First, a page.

GRAND FORKS – Del Shern is co-owner of Pro-Ag Equipment, Inc., a company that has been operating along Highway 81 north of Grand Forks for approximately 40 years. When Pro-Ag arrived, it took over space from a Massey Fergusson tractor dealership. The roots of his business run deep.
But before long, the region could look very, very different. Fufeng Group, a China-based agribusiness, is negotiating the arrival of a major corn milling facility on the northern outskirts of Grand Forks. It’s expected to bring rail and road traffic, as well as some sort of smell – likely something like cornflakes or farm food, officials say in other towns with factories. similar.
And – above all – it will lead to the expansion of the city.
“We’re not really for it,” Shern said. “You don’t really know what’s going to happen with all the possible traffic and smells and everything. There are too many unknowns.”
A deal with Fufeng Group to build the plant is set to be approved by city council leaders later this month. This will likely pave the way for the city to make huge upgrades to the city’s wastewater treatment capacity, improvements to local traffic arteries and more.
And soon, the same process could lead to the city annexing not just the plant, but a cluster of nearby properties along Highway 81, including Pro-Ag Equipment. That would likely mean higher property taxes – something new and frustrating for business owners well outside the city limits.
“Sometimes change is hard when you’re used to things the way they are,” Shern said.
The city’s bite into neighboring territory comes from Falconer Township, where there are plenty of hesitant, reluctant, or downright angry residents. For some, the city is riding on a small township that doesn’t want a new set of smokestacks within it and doesn’t want to lose revenue from businesses that might be annexed along Highway 81.
“I just don’t understand why city leaders are so excited about this,” said Lucy Matejcek, who lives on a farm near the new development. “There are a lot of economic development projects that could be undertaken that wouldn’t cause this kind of grief and trouble.”
Annexation is a common process for the city, which has planning and zoning jurisdiction that extends far beyond its borders, managed by a nine-member commission. In its current composition, six members come from inside the city and three from outside. As the city grows, it is common for it to absorb newly built suburban areas, but much less when it comes to a long-existing business district.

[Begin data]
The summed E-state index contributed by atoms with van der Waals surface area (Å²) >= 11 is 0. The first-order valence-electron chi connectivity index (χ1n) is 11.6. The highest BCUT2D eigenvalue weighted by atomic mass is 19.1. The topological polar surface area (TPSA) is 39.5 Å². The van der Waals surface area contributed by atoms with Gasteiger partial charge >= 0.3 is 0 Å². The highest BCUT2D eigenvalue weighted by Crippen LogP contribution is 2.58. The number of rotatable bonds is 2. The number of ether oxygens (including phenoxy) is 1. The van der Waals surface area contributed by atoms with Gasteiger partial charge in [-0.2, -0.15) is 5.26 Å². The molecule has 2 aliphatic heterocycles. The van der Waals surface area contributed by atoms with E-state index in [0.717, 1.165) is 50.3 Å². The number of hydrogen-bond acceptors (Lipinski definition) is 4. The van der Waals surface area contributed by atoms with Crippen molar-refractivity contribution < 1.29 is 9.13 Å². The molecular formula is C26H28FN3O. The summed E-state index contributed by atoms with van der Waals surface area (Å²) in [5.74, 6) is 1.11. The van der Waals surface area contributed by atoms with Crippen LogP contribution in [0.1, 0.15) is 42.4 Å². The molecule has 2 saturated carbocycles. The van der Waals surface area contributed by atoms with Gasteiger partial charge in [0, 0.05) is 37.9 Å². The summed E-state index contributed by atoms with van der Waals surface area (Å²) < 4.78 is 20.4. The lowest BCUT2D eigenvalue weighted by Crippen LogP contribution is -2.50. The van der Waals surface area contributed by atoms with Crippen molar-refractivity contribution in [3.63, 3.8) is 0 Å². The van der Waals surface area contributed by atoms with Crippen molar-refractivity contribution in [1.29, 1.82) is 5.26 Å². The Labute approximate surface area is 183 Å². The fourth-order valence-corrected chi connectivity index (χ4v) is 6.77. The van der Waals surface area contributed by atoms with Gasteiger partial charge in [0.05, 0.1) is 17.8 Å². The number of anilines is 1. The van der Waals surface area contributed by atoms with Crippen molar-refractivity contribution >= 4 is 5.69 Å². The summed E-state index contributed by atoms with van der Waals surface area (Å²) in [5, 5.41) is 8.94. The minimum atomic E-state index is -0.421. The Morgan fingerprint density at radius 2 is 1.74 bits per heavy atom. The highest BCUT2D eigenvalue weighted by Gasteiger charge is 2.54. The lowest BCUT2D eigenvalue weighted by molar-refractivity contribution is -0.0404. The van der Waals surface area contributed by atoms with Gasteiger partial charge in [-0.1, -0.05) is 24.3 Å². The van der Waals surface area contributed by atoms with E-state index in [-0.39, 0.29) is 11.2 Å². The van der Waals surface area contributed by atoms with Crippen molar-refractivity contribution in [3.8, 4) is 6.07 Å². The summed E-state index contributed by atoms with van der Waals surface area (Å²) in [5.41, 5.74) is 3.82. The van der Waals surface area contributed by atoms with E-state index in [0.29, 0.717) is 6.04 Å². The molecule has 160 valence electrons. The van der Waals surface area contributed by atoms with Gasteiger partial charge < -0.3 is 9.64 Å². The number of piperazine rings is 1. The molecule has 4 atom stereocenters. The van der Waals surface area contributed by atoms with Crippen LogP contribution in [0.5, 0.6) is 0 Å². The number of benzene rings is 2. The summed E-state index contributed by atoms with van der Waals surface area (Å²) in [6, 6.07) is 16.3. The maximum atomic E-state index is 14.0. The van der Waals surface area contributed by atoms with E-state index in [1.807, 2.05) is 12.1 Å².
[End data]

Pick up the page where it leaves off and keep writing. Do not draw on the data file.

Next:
City Planer Ryan Brooks said this isn’t the first time the city has considered annexing this group of companies. In the 1980s, there were serious discussions about this, but annexation simply did not happen.
“What’s the cost to the city, what’s the cost to landlords, what are the tax changes?” he said. “A lot of the same things that you’re looking at now and asking me for some of these numbers are the same things that were looked at back then.”
But this time around, it seems much more likely. City hall officials point out that the properties slated for possible annexation are businesses that serve all the same customers as those within the city limits, but do not pay municipal taxes; and after the construction of infrastructure links and improvements for the new facility of Fufeng Group, they will be even more closely linked with customers and city services.
Brooks said the city uses a scorecard to determine if an area near the city should be annexed. It assesses water and sewer availability, distance to a municipal fire station, “adjacency” to the city and more. In the 1980s, Brooks said, the area qualified to be absorbed into the city.
“I anticipate they will meet the criteria today as well,” Brooks said. “It will probably just be a stronger number.”
Currently, Brooks said, annexation is expected to proceed through a four-meeting process, before the city’s planning and zoning commission as well as city council. On one of the fastest possible timelines, it could be concluded by the end of April.
However, calculating the severity of the impact on businesses in the region remains a tricky task. Tami Lazur, assistant city assessor, points out that not only would tax levies be moved — from the township to the city — but the properties themselves would likely also be reassessed by the city. Both sides of a two-part equation could change.
Brooks confirmed that taxes will likely rise for businesses in the area, even if they are at least partially offset by some of the benefits of inclusion in the city. For example, the Grand Forks Fire Department’s high ratings will likely give newly annexed businesses a break on insurance rates.
And some of the businesses might see special assessment bills for upcoming infrastructure improvements in the area. Although Fufeng Group is the one driving many new projects, the improvements could benefit other local properties, meaning the city could charge for them as well.
“That one is going to be a lot more complicated,” Brooks said. “But we want to get that answer before we propose annexation in March. We hope that within a week or two, (we) will have those answers on the costs of special assessments.”